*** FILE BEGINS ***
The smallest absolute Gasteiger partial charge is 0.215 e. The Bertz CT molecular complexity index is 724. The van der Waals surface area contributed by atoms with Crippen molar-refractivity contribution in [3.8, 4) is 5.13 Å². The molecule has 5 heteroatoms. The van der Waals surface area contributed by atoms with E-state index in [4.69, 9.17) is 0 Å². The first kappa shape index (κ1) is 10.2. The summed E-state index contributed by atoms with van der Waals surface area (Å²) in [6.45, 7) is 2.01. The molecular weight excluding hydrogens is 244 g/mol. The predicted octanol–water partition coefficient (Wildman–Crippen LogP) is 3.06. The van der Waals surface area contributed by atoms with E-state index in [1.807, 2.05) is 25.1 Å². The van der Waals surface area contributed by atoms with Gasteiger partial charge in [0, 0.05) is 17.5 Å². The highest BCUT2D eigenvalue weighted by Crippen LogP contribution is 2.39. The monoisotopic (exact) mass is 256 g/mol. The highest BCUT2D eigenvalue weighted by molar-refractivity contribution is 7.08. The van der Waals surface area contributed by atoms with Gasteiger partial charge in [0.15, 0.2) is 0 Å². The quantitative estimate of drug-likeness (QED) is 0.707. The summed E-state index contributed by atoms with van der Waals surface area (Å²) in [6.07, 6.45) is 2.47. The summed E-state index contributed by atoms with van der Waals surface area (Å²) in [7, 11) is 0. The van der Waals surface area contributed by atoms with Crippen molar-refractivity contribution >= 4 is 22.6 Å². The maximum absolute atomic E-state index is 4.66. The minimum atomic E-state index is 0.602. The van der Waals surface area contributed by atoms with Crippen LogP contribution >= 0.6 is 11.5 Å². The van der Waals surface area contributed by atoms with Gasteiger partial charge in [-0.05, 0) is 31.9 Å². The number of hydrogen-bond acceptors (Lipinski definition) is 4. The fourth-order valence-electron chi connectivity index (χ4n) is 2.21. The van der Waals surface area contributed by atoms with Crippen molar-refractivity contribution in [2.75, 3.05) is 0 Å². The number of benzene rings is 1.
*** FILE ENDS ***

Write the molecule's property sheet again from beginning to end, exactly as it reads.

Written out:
The smallest absolute Gasteiger partial charge is 0.215 e. The Bertz CT molecular complexity index is 724. The van der Waals surface area contributed by atoms with Crippen molar-refractivity contribution in [3.8, 4) is 5.13 Å². The molecule has 5 heteroatoms. The van der Waals surface area contributed by atoms with E-state index in [4.69, 9.17) is 0 Å². The first kappa shape index (κ1) is 10.2. The summed E-state index contributed by atoms with van der Waals surface area (Å²) in [6.45, 7) is 2.01. The molecular weight excluding hydrogens is 244 g/mol. The predicted octanol–water partition coefficient (Wildman–Crippen LogP) is 3.06. The van der Waals surface area contributed by atoms with E-state index in [1.807, 2.05) is 25.1 Å². The van der Waals surface area contributed by atoms with Gasteiger partial charge in [0, 0.05) is 17.5 Å². The highest BCUT2D eigenvalue weighted by Crippen LogP contribution is 2.39. The monoisotopic (exact) mass is 256 g/mol. The highest BCUT2D eigenvalue weighted by molar-refractivity contribution is 7.08. The van der Waals surface area contributed by atoms with Gasteiger partial charge in [0.15, 0.2) is 0 Å². The quantitative estimate of drug-likeness (QED) is 0.707. The summed E-state index contributed by atoms with van der Waals surface area (Å²) in [6.07, 6.45) is 2.47. The summed E-state index contributed by atoms with van der Waals surface area (Å²) in [7, 11) is 0. The van der Waals surface area contributed by atoms with Crippen molar-refractivity contribution >= 4 is 22.6 Å². The maximum absolute atomic E-state index is 4.66. The minimum atomic E-state index is 0.602. The van der Waals surface area contributed by atoms with Crippen LogP contribution >= 0.6 is 11.5 Å². The van der Waals surface area contributed by atoms with Gasteiger partial charge in [-0.05, 0) is 31.9 Å². The number of hydrogen-bond acceptors (Lipinski definition) is 4. The fourth-order valence-electron chi connectivity index (χ4n) is 2.21. The van der Waals surface area contributed by atoms with Crippen molar-refractivity contribution in [2.75, 3.05) is 0 Å². The number of benzene rings is 1.